Difficulty is a relative concept. Only a hundred years ago, the thigh tech stuff we have today may have been conceived of in some fashion, but considered unattainable. 200 years ago it's doubtful most of it was even conceived of, and before that, if it was thought of at all, it was purely speculation and philosophy in the minds of very few. Even today, the workings of a lot of tech is a mystery to the end user. So a thousand years from now? I wouldn't bet against technology being developed that hasn't even been imagined yet. And that's only in the next thousand years. What about two or three thousand?
By hard I mean hard. Computation doesn't come for free. You couldn't model our universe even if you converted each atom of the earth into a computation engine - there are fundamental limits to computation. You couldn't model our universe even if you converted every atom in the universe to a computation engine. You'd have to model a smaller universe in the universe.
Why couldn't our observable universe be a "smaller universe"? We only have a limited range of observation. So for all we know, somewhere out there in the blackness beyond is where the limits of the construct are.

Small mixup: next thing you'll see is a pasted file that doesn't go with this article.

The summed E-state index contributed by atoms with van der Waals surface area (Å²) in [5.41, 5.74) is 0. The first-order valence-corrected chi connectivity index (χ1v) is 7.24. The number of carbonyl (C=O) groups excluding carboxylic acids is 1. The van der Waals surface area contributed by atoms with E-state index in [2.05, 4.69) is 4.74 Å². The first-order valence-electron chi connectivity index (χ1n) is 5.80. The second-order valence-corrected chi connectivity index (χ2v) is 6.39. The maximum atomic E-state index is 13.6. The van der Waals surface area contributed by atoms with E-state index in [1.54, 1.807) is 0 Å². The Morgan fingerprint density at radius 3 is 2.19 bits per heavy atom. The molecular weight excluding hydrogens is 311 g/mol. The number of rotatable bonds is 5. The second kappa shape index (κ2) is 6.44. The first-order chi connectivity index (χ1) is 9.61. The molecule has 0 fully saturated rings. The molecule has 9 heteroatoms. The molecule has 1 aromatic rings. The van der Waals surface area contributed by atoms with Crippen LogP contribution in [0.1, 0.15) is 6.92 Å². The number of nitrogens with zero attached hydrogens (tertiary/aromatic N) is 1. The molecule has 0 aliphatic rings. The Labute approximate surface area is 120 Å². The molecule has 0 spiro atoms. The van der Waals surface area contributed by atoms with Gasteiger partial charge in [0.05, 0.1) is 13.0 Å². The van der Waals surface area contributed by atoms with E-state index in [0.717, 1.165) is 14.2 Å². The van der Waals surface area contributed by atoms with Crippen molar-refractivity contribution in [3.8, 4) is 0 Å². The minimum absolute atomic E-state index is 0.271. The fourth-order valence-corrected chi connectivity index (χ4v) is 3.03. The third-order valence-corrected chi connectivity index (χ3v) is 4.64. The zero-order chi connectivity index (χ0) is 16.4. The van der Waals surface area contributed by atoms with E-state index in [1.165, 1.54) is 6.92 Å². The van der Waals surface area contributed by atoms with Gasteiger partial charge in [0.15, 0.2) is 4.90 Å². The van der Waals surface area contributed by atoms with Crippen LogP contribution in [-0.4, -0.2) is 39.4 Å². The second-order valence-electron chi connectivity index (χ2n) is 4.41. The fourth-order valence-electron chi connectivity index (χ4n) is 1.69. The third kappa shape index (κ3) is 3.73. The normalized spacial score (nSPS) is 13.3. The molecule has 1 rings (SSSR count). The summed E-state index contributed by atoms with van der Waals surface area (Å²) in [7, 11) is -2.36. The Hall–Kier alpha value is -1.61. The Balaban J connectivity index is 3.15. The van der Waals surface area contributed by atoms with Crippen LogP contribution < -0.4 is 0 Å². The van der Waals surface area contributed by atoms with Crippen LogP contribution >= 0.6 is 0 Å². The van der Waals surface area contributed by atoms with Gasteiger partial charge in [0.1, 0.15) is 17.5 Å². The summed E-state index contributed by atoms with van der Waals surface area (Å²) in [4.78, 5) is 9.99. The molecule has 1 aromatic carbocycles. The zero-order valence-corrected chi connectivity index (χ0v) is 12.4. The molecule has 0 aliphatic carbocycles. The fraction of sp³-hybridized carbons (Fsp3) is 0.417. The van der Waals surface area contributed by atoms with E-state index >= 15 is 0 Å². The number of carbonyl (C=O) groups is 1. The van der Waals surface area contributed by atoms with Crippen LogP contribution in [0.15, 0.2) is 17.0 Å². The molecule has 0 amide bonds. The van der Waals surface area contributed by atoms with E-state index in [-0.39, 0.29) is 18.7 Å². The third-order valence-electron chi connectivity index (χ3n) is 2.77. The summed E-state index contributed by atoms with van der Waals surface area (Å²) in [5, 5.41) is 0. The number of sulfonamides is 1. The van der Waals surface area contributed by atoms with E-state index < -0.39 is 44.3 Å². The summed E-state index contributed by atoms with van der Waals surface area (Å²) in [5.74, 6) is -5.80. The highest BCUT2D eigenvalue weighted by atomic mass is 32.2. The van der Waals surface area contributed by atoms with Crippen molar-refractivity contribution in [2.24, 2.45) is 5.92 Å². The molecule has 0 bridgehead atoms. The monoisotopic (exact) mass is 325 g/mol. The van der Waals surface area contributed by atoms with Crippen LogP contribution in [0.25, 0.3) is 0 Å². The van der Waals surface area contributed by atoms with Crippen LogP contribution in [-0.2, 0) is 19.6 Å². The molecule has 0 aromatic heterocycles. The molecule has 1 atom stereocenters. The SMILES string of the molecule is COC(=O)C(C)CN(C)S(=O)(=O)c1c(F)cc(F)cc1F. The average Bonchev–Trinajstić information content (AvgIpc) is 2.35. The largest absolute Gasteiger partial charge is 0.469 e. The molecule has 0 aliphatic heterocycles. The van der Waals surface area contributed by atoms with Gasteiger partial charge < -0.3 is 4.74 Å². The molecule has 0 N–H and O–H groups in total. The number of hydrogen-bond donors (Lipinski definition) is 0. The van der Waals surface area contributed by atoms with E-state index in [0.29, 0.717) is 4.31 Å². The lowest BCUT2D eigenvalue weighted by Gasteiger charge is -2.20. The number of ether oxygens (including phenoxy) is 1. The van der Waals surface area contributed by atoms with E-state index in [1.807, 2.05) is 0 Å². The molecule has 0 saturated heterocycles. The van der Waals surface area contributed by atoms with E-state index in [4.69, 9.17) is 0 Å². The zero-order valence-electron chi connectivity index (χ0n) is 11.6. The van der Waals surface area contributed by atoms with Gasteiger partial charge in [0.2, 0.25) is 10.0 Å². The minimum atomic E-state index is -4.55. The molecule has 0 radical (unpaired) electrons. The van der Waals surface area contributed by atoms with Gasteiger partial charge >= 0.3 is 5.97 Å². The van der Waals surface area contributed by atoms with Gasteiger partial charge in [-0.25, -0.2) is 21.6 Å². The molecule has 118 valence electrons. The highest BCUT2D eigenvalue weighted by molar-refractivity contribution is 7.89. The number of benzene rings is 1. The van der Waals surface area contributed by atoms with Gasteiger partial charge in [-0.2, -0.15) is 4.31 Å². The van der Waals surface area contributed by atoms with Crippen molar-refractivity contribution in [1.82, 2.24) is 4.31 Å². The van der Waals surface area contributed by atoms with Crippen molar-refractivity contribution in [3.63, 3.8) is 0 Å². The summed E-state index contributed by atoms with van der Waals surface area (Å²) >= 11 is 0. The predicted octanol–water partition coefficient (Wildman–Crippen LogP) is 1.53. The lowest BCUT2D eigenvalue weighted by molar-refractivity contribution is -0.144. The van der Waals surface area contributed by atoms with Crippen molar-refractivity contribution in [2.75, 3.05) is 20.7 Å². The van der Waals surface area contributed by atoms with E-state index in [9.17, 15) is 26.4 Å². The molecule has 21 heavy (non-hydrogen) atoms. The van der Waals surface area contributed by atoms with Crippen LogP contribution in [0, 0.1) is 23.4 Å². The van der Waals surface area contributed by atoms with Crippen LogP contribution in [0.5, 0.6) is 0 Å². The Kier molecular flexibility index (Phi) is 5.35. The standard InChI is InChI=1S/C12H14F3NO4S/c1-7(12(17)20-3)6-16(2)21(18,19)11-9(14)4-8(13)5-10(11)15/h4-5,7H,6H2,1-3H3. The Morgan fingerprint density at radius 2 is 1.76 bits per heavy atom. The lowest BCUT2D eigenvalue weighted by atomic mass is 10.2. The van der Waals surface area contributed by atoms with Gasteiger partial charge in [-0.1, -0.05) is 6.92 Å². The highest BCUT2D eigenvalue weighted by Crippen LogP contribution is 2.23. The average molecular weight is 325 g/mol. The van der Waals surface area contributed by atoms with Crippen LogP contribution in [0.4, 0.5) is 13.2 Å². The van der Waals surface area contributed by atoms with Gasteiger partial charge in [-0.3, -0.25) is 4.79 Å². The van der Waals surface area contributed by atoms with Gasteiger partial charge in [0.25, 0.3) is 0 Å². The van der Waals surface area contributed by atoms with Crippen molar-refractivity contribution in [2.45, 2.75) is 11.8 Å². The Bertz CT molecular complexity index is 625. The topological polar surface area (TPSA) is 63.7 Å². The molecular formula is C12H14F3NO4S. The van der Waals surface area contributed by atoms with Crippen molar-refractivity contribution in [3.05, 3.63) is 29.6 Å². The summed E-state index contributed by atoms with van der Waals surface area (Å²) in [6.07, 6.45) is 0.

It's actually a very interesting problem.
Limits of computation - Wikipedia

These calculations were actually referenced in Kurzweil's fun Singularity is Near which I wholeheartedly recommend.
Ya. That's up my alley alright.
But let's say you took Jupiter and converted it into a computer so you could simulate a small, simple universe. You would do this by essentially compressing it into a black hole.

The problem is now how do you program it, and how do you get information out of it. Programming it is maybe possible by collapsing Jupiter in such a way to create the starting state. Getting information out of a black hole is maybe possible if Hawking is right, but the information transfer would also be bounded. See, it would rely on quantum entanglement in the hawking radiation given off by the black hole, that also makes it slowly evaporate.

This would not allow for a lot of information to exit the computer. It also means that you might not be able to ask it anything once it's running. You could perhaps get it to answer a question, but you couldn't ask it a new one once it's running, and the answers might not come at all (due to the halting problem) and even if they did, it would be simple.